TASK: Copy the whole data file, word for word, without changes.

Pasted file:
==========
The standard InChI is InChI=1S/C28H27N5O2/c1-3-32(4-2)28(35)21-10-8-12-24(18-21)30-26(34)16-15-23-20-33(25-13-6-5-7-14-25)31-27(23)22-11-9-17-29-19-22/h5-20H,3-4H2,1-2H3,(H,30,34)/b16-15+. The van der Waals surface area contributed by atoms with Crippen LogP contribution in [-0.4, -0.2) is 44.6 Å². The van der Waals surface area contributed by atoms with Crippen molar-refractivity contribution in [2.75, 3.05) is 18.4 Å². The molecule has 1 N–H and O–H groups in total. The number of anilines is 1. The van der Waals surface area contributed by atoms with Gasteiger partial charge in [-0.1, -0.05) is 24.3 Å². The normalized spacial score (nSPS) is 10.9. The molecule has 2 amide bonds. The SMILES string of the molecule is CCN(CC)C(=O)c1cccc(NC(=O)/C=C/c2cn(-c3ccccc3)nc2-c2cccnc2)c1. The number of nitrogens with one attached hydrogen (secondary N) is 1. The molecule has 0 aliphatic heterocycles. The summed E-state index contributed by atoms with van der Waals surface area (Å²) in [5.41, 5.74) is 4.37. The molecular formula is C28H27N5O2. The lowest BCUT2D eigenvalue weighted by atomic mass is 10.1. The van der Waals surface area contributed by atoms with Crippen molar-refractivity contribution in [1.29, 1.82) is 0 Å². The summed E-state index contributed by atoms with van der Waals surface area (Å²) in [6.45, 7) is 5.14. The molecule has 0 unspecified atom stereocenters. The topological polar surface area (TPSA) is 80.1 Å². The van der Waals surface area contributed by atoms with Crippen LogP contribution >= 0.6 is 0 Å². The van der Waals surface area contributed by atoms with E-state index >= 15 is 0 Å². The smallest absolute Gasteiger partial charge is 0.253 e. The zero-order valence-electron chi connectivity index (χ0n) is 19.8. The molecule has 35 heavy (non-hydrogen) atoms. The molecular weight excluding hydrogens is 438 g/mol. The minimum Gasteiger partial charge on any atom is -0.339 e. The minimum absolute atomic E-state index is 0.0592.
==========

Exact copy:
The standard InChI is InChI=1S/C28H27N5O2/c1-3-32(4-2)28(35)21-10-8-12-24(18-21)30-26(34)16-15-23-20-33(25-13-6-5-7-14-25)31-27(23)22-11-9-17-29-19-22/h5-20H,3-4H2,1-2H3,(H,30,34)/b16-15+. The van der Waals surface area contributed by atoms with Crippen LogP contribution in [-0.4, -0.2) is 44.6 Å². The van der Waals surface area contributed by atoms with Crippen molar-refractivity contribution in [2.75, 3.05) is 18.4 Å². The molecule has 1 N–H and O–H groups in total. The number of anilines is 1. The van der Waals surface area contributed by atoms with Gasteiger partial charge in [-0.1, -0.05) is 24.3 Å². The normalized spacial score (nSPS) is 10.9. The molecule has 2 amide bonds. The SMILES string of the molecule is CCN(CC)C(=O)c1cccc(NC(=O)/C=C/c2cn(-c3ccccc3)nc2-c2cccnc2)c1. The number of nitrogens with one attached hydrogen (secondary N) is 1. The molecule has 0 aliphatic heterocycles. The summed E-state index contributed by atoms with van der Waals surface area (Å²) in [5.41, 5.74) is 4.37. The molecular formula is C28H27N5O2. The lowest BCUT2D eigenvalue weighted by atomic mass is 10.1. The van der Waals surface area contributed by atoms with Crippen molar-refractivity contribution in [1.29, 1.82) is 0 Å². The summed E-state index contributed by atoms with van der Waals surface area (Å²) in [6.45, 7) is 5.14. The molecule has 0 unspecified atom stereocenters. The topological polar surface area (TPSA) is 80.1 Å². The van der Waals surface area contributed by atoms with Crippen LogP contribution >= 0.6 is 0 Å². The van der Waals surface area contributed by atoms with E-state index >= 15 is 0 Å². The smallest absolute Gasteiger partial charge is 0.253 e. The zero-order valence-electron chi connectivity index (χ0n) is 19.8. The molecule has 35 heavy (non-hydrogen) atoms. The molecular weight excluding hydrogens is 438 g/mol. The minimum Gasteiger partial charge on any atom is -0.339 e. The minimum absolute atomic E-state index is 0.0592.